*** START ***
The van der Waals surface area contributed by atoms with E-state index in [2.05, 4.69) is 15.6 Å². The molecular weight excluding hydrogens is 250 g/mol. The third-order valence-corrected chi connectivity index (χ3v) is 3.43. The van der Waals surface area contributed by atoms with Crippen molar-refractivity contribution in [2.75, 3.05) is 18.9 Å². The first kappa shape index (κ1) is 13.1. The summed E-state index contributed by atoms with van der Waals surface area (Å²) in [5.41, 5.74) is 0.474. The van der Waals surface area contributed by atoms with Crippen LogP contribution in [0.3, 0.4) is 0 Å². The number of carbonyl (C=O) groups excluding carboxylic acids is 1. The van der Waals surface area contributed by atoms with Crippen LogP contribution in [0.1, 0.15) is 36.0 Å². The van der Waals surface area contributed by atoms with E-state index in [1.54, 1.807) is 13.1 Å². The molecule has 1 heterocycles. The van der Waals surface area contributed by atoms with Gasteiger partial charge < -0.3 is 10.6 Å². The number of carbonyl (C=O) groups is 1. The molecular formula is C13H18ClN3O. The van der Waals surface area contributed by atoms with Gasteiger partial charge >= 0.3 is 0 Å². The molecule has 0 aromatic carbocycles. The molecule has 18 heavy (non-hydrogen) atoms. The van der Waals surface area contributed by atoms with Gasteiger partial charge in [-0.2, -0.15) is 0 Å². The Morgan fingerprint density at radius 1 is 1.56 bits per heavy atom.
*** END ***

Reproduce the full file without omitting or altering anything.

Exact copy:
The van der Waals surface area contributed by atoms with E-state index in [2.05, 4.69) is 15.6 Å². The molecular weight excluding hydrogens is 250 g/mol. The third-order valence-corrected chi connectivity index (χ3v) is 3.43. The van der Waals surface area contributed by atoms with Crippen molar-refractivity contribution in [2.75, 3.05) is 18.9 Å². The first kappa shape index (κ1) is 13.1. The summed E-state index contributed by atoms with van der Waals surface area (Å²) in [5.41, 5.74) is 0.474. The van der Waals surface area contributed by atoms with Crippen LogP contribution in [0.3, 0.4) is 0 Å². The number of carbonyl (C=O) groups excluding carboxylic acids is 1. The van der Waals surface area contributed by atoms with Crippen LogP contribution in [0.1, 0.15) is 36.0 Å². The van der Waals surface area contributed by atoms with E-state index in [1.54, 1.807) is 13.1 Å². The molecule has 1 heterocycles. The van der Waals surface area contributed by atoms with Gasteiger partial charge < -0.3 is 10.6 Å². The number of carbonyl (C=O) groups is 1. The molecular formula is C13H18ClN3O. The van der Waals surface area contributed by atoms with Gasteiger partial charge >= 0.3 is 0 Å². The molecule has 0 aromatic carbocycles. The molecule has 18 heavy (non-hydrogen) atoms. The van der Waals surface area contributed by atoms with Gasteiger partial charge in [-0.2, -0.15) is 0 Å². The Morgan fingerprint density at radius 1 is 1.56 bits per heavy atom.